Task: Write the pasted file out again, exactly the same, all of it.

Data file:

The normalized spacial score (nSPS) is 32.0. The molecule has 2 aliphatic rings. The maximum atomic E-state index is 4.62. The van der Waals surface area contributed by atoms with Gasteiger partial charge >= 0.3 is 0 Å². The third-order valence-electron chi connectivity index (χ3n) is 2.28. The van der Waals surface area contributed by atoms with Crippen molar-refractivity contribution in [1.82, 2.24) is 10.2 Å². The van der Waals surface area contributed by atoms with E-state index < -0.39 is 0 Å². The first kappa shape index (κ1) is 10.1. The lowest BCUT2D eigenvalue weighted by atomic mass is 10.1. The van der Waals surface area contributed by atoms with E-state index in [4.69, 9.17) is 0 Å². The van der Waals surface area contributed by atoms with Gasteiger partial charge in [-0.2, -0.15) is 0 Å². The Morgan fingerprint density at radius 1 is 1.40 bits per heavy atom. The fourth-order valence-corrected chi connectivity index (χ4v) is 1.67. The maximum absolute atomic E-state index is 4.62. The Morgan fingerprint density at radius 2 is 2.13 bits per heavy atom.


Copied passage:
The normalized spacial score (nSPS) is 32.0. The molecule has 2 aliphatic rings. The maximum atomic E-state index is 4.62. The van der Waals surface area contributed by atoms with Gasteiger partial charge >= 0.3 is 0 Å². The third-order valence-electron chi connectivity index (χ3n) is 2.28. The van der Waals surface area contributed by atoms with Crippen molar-refractivity contribution in [1.82, 2.24) is 10.2 Å². The van der Waals surface area contributed by atoms with E-state index < -0.39 is 0 Å². The first kappa shape index (κ1) is 10.1. The lowest BCUT2D eigenvalue weighted by atomic mass is 10.1. The van der Waals surface area contributed by atoms with E-state index in [4.69, 9.17) is 0 Å². The van der Waals surface area contributed by atoms with Gasteiger partial charge in [-0.2, -0.15) is 0 Å². The Morgan fingerprint density at radius 1 is 1.40 bits per heavy atom. The fourth-order valence-corrected chi connectivity index (χ4v) is 1.67. The maximum absolute atomic E-state index is 4.62. The Morgan fingerprint density at radius 2 is 2.13 bits per heavy atom.